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Mumbai Attackers Made Sophisticated Use of Technology

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Security cameras at a train station in Mumbai, India catch gunmen wielding weapons, terrorizing travelers and shopkeepers in the station. Video by AP

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By Emily Wax
Washington Post Foreign Service
Wednesday, December 3, 2008

NEW DELHI, Dec. 2 -- The heavily armed attackers who set out for Mumbai by sea last week navigated with Global Positioning System equipment, according to Indian investigators and police. They carried BlackBerrys, CDs holding high-resolution satellite images like those used for Google Earth maps, and multiple cellphones with switchable SIM cards that would be hard to track. They spoke by satellite telephone. And as television channels broadcast live coverage of the young men carrying out the terrorist attack, TV sets were turned on in the hotel rooms occupied by the gunmen, eyewitnesses recalled.

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This is terrorism in the digital age. Emerging details about the 60-hour siege of Mumbai suggest the attackers had made sophisticated use of high technology in planning and carrying out the assault that killed at least 174 people and wounded more than 300. The flood of information about the attacks -- on TV, cellphones, the Internet -- seized the attention of a terrified city, but it also was exploited by the assailants to direct their fire and cover their origins.

"Both sides used technology. The terrorists would not have been able to carry out these attacks had it not been for technology. They were not sailors, but they were able to use sophisticated GPS navigation tools and detailed maps to sail from Karachi [in Pakistan] to Mumbai," said G. Parthasarathy, an internal security expert at the Center for Policy Research in New Delhi. "Our new reality of modern life is that the public also sent text messages to relatives trapped in hotels and used the Internet to try and fight back."

During the attacks, an organization calling itself Deccan Mujaheddin asserted responsibility in an

e-mail to news outlets that was traced to a computer server in Moscow, said Praveen Swami, a terrorism expert and media commentator. The message, it was later discovered, originated in Lahore, Pakistan. Investigators have said the

e-mail was produced using Urdu-language voice-recognition software to "anonymatize" regional spellings and accents so police would be unable to identify their ethnic or geographic origins.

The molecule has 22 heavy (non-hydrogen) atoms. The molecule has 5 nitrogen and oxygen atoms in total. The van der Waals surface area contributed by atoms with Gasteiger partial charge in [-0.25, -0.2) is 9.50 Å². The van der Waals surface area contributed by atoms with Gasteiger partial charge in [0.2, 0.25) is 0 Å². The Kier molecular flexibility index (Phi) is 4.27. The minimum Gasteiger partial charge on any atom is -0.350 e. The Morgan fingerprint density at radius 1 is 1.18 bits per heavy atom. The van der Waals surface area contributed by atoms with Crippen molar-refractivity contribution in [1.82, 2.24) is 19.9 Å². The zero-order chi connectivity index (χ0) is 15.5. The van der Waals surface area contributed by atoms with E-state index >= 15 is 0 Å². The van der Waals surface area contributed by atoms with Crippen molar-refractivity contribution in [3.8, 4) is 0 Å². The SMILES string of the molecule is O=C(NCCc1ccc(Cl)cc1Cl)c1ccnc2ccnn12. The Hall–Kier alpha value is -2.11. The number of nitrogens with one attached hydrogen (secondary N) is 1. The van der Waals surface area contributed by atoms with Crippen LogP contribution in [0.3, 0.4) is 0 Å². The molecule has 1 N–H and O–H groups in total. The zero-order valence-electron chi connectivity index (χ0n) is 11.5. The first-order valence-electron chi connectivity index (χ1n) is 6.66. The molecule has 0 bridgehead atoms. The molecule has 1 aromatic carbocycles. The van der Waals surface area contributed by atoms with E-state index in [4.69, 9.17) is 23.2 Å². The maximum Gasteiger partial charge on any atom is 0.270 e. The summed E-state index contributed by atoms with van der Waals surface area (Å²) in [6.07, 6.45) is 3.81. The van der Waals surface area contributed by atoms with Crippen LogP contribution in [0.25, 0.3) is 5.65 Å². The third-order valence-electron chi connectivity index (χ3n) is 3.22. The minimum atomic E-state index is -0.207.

When the gunmen communicated with their leaders, they used satellite telephones and called voice-over-Internet-protocol phone numbers, making them harder to trace, Swami said. Then, once on the scene, they snatched cellphones from hostages and used those to stay in contact with one another.

At every point, Swami said, the gunmen used technology to gain a tactical advantage.

"This was technologically a pretty sophisticated group. They navigated their way to Mumbai using a state-of-the-art GPS system. Most of their rehearsals to familiarize themselves with Mumbai were done on high-resolution satellite maps, so they would have a good feel for the city's streets and buildings where they were going," Swami said, adding that the CDs containing maps and videos were found in some of the hotel rooms the gunmen had occupied during the siege.

The lone captured gunman, Azam Amir Kasab, told police that he was shown video footage of the targets and the satellite images before the attacks, said Deven Bharti, a deputy commissioner in the crime branch of the Mumbai police.

Mumbai police chief Hassan Gafoor, offering the first official details of how the siege was conducted, said at a news conference Tuesday: "Technology is advancing every day. We try to keep pace with it."

But several Indian analysts pointed out that the country's police are still equipped with World War II-era rifles, lagging behind the technology curve when it comes to cyber-criminals and Internet-savvy gunmen. And although there are closed-circuit TVs in the luxury hotels, some office buildings, banks, airports and rail stations, they are not nearly as pervasive as in the United States. There has been criticism that, like metal detectors, many closed-circuit cameras don't work or go unmonitored.


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